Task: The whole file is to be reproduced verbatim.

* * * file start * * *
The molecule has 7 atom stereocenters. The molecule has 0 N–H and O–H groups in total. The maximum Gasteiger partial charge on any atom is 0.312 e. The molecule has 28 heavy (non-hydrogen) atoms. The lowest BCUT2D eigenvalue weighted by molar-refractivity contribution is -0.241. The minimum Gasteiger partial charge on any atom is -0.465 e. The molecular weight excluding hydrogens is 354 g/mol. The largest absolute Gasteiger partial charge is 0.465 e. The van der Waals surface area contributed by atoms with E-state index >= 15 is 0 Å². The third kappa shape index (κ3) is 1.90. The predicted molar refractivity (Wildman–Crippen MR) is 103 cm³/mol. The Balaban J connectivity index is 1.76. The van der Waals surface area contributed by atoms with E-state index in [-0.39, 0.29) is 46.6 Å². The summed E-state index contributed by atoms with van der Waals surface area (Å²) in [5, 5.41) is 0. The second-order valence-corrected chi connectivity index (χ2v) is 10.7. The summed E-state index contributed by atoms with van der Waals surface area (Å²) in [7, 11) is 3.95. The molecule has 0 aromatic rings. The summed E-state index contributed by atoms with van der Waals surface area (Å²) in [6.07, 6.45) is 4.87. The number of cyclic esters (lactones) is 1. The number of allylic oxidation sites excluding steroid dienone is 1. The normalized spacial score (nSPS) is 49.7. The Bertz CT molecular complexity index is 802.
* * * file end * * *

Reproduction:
The molecule has 7 atom stereocenters. The molecule has 0 N–H and O–H groups in total. The maximum Gasteiger partial charge on any atom is 0.312 e. The molecule has 28 heavy (non-hydrogen) atoms. The lowest BCUT2D eigenvalue weighted by molar-refractivity contribution is -0.241. The minimum Gasteiger partial charge on any atom is -0.465 e. The molecular weight excluding hydrogens is 354 g/mol. The largest absolute Gasteiger partial charge is 0.465 e. The van der Waals surface area contributed by atoms with E-state index >= 15 is 0 Å². The third kappa shape index (κ3) is 1.90. The predicted molar refractivity (Wildman–Crippen MR) is 103 cm³/mol. The Balaban J connectivity index is 1.76. The van der Waals surface area contributed by atoms with E-state index in [-0.39, 0.29) is 46.6 Å². The summed E-state index contributed by atoms with van der Waals surface area (Å²) in [5, 5.41) is 0. The second-order valence-corrected chi connectivity index (χ2v) is 10.7. The summed E-state index contributed by atoms with van der Waals surface area (Å²) in [7, 11) is 3.95. The molecule has 0 aromatic rings. The summed E-state index contributed by atoms with van der Waals surface area (Å²) in [6.07, 6.45) is 4.87. The number of cyclic esters (lactones) is 1. The number of allylic oxidation sites excluding steroid dienone is 1. The normalized spacial score (nSPS) is 49.7. The Bertz CT molecular complexity index is 802.